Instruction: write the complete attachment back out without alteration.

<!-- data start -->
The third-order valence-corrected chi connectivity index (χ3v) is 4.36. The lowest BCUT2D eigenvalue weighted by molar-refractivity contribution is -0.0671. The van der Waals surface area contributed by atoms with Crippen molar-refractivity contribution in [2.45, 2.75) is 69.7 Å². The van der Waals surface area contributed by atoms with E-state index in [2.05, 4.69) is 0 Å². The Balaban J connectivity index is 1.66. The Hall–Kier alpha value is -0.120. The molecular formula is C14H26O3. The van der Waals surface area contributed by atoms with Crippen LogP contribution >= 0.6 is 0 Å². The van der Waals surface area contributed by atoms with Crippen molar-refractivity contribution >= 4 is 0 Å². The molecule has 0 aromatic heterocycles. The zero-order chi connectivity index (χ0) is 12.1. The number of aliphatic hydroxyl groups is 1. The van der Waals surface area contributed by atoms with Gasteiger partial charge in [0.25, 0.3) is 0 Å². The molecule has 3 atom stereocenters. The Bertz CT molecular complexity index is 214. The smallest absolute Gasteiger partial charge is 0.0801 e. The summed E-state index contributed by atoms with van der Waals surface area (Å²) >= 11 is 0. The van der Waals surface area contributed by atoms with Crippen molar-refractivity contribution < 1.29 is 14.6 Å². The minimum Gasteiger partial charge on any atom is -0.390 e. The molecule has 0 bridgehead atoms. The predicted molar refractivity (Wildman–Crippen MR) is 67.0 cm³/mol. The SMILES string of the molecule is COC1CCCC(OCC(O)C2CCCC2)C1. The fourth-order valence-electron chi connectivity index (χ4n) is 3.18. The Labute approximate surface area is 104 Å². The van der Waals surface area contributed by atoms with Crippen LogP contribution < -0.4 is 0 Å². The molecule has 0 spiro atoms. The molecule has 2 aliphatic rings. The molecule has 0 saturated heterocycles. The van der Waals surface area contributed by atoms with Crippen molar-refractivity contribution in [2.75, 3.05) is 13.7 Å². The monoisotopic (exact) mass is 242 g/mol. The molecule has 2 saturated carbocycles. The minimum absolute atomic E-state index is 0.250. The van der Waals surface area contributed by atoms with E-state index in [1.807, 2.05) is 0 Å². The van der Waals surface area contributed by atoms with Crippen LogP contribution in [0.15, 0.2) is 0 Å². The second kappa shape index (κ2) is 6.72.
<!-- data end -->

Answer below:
The third-order valence-corrected chi connectivity index (χ3v) is 4.36. The lowest BCUT2D eigenvalue weighted by molar-refractivity contribution is -0.0671. The van der Waals surface area contributed by atoms with Crippen molar-refractivity contribution in [2.45, 2.75) is 69.7 Å². The van der Waals surface area contributed by atoms with E-state index in [2.05, 4.69) is 0 Å². The Balaban J connectivity index is 1.66. The Hall–Kier alpha value is -0.120. The molecular formula is C14H26O3. The van der Waals surface area contributed by atoms with Crippen LogP contribution >= 0.6 is 0 Å². The van der Waals surface area contributed by atoms with Crippen molar-refractivity contribution >= 4 is 0 Å². The molecule has 0 aromatic heterocycles. The zero-order chi connectivity index (χ0) is 12.1. The number of aliphatic hydroxyl groups is 1. The van der Waals surface area contributed by atoms with Gasteiger partial charge in [0.25, 0.3) is 0 Å². The molecule has 3 atom stereocenters. The Bertz CT molecular complexity index is 214. The smallest absolute Gasteiger partial charge is 0.0801 e. The summed E-state index contributed by atoms with van der Waals surface area (Å²) >= 11 is 0. The van der Waals surface area contributed by atoms with Crippen molar-refractivity contribution < 1.29 is 14.6 Å². The minimum Gasteiger partial charge on any atom is -0.390 e. The molecule has 0 bridgehead atoms. The predicted molar refractivity (Wildman–Crippen MR) is 67.0 cm³/mol. The SMILES string of the molecule is COC1CCCC(OCC(O)C2CCCC2)C1. The fourth-order valence-electron chi connectivity index (χ4n) is 3.18. The Labute approximate surface area is 104 Å². The van der Waals surface area contributed by atoms with Crippen LogP contribution < -0.4 is 0 Å². The molecule has 0 spiro atoms. The molecule has 2 aliphatic rings. The molecule has 0 saturated heterocycles. The van der Waals surface area contributed by atoms with Crippen molar-refractivity contribution in [2.75, 3.05) is 13.7 Å². The monoisotopic (exact) mass is 242 g/mol. The molecule has 2 saturated carbocycles. The minimum absolute atomic E-state index is 0.250. The van der Waals surface area contributed by atoms with E-state index in [1.807, 2.05) is 0 Å². The van der Waals surface area contributed by atoms with Crippen LogP contribution in [0.15, 0.2) is 0 Å². The second kappa shape index (κ2) is 6.72.